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Permobil Blog / August 20, 2020

Complex Rehabilitation Technology (CRT) Power Mobility Devices

Complex Rehabilitation Technology (CRT) Power Mobility Devices

This is the 1st blog in our series about power wheelchairs. Check out the Power Wheelchair Guide for more information about power mobility.


 

There are two categories of equipment that have distinct requirements and criteria: Durable Medical Equipment (DME) and Complex Rehabilitation Technology (CRT). DME wheelchairs are the standard wheelchairs you see in hospitals or nursing homes and are purchased in bulk to meet short term needs. DME power mobility devices include scooters and standard power wheelchairs with a captain’s seat and back. CRT products are significantly different from standard DME and include services along with products. Below we break down the criteria for each CRT classified power mobility device. To see the basic power wheelchair criteria check out our Power Wheelchair Guide.

For each of the categories of CRT power mobility equipment we will list out additional medicare requirement. Keep in mind to always look at the client needs first and not what they qualify for. You are the client advocate and can document why your client needs what you are requesting. It’s not always easy, but we need to do all we can to ensure our clients have access to equipment that will best meet their medical and functional needs!


 

CRT Group 3

CRT-Group-3-MWD

Meets all of the basic power wheelchair criteria and:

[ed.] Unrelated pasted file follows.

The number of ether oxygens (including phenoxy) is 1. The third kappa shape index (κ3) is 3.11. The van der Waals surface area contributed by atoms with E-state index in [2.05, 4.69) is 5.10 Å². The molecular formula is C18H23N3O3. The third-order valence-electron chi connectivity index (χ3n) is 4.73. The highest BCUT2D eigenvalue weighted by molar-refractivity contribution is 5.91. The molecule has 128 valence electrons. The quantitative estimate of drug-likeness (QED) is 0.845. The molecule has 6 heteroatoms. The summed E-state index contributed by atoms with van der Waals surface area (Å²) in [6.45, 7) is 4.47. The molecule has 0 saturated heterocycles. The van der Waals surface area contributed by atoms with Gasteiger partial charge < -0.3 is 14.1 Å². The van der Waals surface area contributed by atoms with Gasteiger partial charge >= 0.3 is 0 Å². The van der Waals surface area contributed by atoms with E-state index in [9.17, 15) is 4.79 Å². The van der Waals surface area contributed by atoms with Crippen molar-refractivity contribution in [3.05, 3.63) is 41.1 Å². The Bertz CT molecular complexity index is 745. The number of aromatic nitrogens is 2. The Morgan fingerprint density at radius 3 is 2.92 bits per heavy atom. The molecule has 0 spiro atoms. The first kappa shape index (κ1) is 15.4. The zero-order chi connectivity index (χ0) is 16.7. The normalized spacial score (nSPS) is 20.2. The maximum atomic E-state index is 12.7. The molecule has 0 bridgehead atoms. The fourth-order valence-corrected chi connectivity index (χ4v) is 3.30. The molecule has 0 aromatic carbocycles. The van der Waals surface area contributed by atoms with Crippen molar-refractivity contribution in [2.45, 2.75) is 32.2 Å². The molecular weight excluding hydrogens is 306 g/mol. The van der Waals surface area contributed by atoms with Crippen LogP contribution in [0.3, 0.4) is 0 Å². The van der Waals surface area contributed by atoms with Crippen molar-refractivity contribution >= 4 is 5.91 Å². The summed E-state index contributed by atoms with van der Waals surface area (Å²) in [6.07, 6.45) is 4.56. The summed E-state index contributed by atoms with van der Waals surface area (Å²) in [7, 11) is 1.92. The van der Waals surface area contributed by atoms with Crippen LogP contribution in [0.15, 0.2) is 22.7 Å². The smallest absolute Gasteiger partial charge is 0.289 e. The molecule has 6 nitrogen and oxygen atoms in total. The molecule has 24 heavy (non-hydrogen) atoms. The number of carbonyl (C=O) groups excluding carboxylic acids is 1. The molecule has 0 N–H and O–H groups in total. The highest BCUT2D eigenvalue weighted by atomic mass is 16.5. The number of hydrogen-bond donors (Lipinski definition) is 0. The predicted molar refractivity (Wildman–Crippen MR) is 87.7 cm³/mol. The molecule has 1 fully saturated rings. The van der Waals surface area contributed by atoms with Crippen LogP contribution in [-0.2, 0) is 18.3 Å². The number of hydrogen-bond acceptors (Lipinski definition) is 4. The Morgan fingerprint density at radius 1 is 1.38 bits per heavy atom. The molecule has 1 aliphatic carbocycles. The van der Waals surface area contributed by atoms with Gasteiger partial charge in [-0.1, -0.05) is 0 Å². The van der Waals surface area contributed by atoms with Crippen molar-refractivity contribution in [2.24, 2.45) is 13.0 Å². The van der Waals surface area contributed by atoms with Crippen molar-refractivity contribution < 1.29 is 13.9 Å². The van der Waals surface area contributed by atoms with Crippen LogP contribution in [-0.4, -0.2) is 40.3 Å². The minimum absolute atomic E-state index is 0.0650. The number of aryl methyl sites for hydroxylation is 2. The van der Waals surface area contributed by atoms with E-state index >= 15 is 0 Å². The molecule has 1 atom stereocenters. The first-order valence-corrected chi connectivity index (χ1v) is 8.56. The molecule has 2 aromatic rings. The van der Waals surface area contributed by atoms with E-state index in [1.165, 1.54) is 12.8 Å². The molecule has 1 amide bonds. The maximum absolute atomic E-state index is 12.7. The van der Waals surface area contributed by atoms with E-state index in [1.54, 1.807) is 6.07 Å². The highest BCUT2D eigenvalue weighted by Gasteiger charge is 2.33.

Additional Medicare requirements:

  • The client has a neurological condition, myopathy, or congenital skeletal deformity

What’s different than a DME Group 2? 

  • Group 3 bases allows integration of rehab seating, and typically have better drive wheel suspension
  • Group 3 bases offer multiple alternative drive control options
  • Group 3 bases offer the option of power tilt, recline, and/or power legs, and power elevate
  • Group 3 bases have greater obstacle climbing capabilities, battery range and increased speeds
  • Group 3 bases have a tighter turning radius than Group 2 mid wheel drives
* Group 3 wheelchairs are more adaptable and versatile than Group 2 wheelchairs.

 


 

Why would my client need a Group 3 rather than a Group 2?

Neurological conditions are the main reason a patient would need a Group 3 power wheelchair:

  • Neurological conditions are often associated with abnormal tone and/or reflexes. Drive wheel suspension becomes important to minimize jarring forces that can trigger tone or make the patient unstable or result in shifting out of position
  • When using a power wheelchair all day, the distance per charge is important
  • Group 3 suspension will provide the safest navigation over uneven terrain, and minimize jarring forces
  • Group 3 base stability during obstacle negotiation is greater. For clients with impaired sensory-motor function, this may reduce the risk if they cannot sense the wheelchair is tipping
  • Availability of larger drive wheels for all day and various terrain use
  • Need for power seat function(s) that are not available on Group 2 PWCs (whether at all, or not to the extent required for adequate pressure reliefs)

 

CRT Group 4

CRT-Group-4

Meets all of the basic power wheelchair criteria and:

Additional Medicare requirements:

  • The client requires the improved suspension to minimize pain and/or triggers of spasticity when driving over a variety of terrains and obstacles
  • The client requires the stable base to safely use maximum amounts of seat elevate and standing

What’s different than a Group 3?